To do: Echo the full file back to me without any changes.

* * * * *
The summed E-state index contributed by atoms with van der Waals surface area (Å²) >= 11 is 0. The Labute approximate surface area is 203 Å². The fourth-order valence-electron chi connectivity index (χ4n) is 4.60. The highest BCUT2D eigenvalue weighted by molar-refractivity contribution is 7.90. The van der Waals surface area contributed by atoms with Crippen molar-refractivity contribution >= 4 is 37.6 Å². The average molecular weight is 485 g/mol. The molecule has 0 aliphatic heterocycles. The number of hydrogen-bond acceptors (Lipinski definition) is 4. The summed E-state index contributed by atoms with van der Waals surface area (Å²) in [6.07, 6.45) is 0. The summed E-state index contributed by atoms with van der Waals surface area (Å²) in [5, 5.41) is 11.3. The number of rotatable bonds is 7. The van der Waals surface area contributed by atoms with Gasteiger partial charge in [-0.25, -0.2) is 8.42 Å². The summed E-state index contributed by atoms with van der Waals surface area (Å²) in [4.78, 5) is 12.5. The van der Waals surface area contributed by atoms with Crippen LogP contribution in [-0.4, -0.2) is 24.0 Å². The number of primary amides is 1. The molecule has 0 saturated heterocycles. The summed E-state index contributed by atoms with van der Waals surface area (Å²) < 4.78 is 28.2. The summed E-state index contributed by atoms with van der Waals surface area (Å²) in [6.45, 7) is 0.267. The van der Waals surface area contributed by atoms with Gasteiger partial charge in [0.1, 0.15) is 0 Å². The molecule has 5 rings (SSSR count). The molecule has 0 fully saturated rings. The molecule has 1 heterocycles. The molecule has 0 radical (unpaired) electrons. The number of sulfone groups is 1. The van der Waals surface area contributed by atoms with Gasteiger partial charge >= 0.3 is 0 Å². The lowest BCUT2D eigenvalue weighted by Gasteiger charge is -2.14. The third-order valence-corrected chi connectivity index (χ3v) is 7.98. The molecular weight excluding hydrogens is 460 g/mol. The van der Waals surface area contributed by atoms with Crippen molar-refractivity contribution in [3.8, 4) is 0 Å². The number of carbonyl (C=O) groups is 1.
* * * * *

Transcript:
The summed E-state index contributed by atoms with van der Waals surface area (Å²) >= 11 is 0. The Labute approximate surface area is 203 Å². The fourth-order valence-electron chi connectivity index (χ4n) is 4.60. The highest BCUT2D eigenvalue weighted by molar-refractivity contribution is 7.90. The van der Waals surface area contributed by atoms with Crippen molar-refractivity contribution >= 4 is 37.6 Å². The average molecular weight is 485 g/mol. The molecule has 0 aliphatic heterocycles. The number of hydrogen-bond acceptors (Lipinski definition) is 4. The summed E-state index contributed by atoms with van der Waals surface area (Å²) in [6.07, 6.45) is 0. The summed E-state index contributed by atoms with van der Waals surface area (Å²) in [5, 5.41) is 11.3. The number of rotatable bonds is 7. The van der Waals surface area contributed by atoms with Gasteiger partial charge in [-0.25, -0.2) is 8.42 Å². The summed E-state index contributed by atoms with van der Waals surface area (Å²) in [4.78, 5) is 12.5. The van der Waals surface area contributed by atoms with Crippen LogP contribution in [-0.4, -0.2) is 24.0 Å². The number of primary amides is 1. The molecule has 0 saturated heterocycles. The summed E-state index contributed by atoms with van der Waals surface area (Å²) < 4.78 is 28.2. The summed E-state index contributed by atoms with van der Waals surface area (Å²) in [6.45, 7) is 0.267. The van der Waals surface area contributed by atoms with Gasteiger partial charge in [0.1, 0.15) is 0 Å². The molecule has 5 rings (SSSR count). The molecule has 0 fully saturated rings. The molecule has 1 heterocycles. The molecule has 0 radical (unpaired) electrons. The number of sulfone groups is 1. The van der Waals surface area contributed by atoms with Gasteiger partial charge >= 0.3 is 0 Å². The lowest BCUT2D eigenvalue weighted by Gasteiger charge is -2.14. The third-order valence-corrected chi connectivity index (χ3v) is 7.98. The molecular weight excluding hydrogens is 460 g/mol. The van der Waals surface area contributed by atoms with Crippen molar-refractivity contribution in [3.8, 4) is 0 Å². The number of carbonyl (C=O) groups is 1.